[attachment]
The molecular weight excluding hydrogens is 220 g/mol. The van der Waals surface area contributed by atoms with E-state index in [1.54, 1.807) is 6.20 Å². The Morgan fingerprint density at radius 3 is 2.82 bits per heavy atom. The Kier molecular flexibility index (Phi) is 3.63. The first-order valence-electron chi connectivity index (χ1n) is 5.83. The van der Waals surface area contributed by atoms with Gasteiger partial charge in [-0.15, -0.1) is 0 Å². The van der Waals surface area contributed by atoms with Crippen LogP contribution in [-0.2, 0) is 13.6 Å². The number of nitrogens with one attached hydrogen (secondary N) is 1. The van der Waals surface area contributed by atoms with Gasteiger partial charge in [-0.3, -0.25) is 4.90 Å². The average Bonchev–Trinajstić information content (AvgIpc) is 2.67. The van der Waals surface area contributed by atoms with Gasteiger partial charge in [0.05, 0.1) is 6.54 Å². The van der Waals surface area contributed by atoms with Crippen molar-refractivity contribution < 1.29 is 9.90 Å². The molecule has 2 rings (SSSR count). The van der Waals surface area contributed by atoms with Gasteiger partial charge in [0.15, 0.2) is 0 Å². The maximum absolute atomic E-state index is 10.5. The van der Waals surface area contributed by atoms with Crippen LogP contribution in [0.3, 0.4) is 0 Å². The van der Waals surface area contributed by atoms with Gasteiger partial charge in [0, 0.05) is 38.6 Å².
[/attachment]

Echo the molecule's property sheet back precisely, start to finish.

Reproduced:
The molecular weight excluding hydrogens is 220 g/mol. The van der Waals surface area contributed by atoms with E-state index in [1.54, 1.807) is 6.20 Å². The Morgan fingerprint density at radius 3 is 2.82 bits per heavy atom. The Kier molecular flexibility index (Phi) is 3.63. The first-order valence-electron chi connectivity index (χ1n) is 5.83. The van der Waals surface area contributed by atoms with Gasteiger partial charge in [-0.15, -0.1) is 0 Å². The van der Waals surface area contributed by atoms with Crippen LogP contribution in [-0.2, 0) is 13.6 Å². The number of nitrogens with one attached hydrogen (secondary N) is 1. The van der Waals surface area contributed by atoms with Gasteiger partial charge in [-0.3, -0.25) is 4.90 Å². The average Bonchev–Trinajstić information content (AvgIpc) is 2.67. The van der Waals surface area contributed by atoms with Gasteiger partial charge in [0.05, 0.1) is 6.54 Å². The van der Waals surface area contributed by atoms with Crippen molar-refractivity contribution < 1.29 is 9.90 Å². The molecule has 2 rings (SSSR count). The van der Waals surface area contributed by atoms with Gasteiger partial charge in [0.15, 0.2) is 0 Å². The maximum absolute atomic E-state index is 10.5. The van der Waals surface area contributed by atoms with Crippen LogP contribution in [0.3, 0.4) is 0 Å². The van der Waals surface area contributed by atoms with Gasteiger partial charge in [0, 0.05) is 38.6 Å².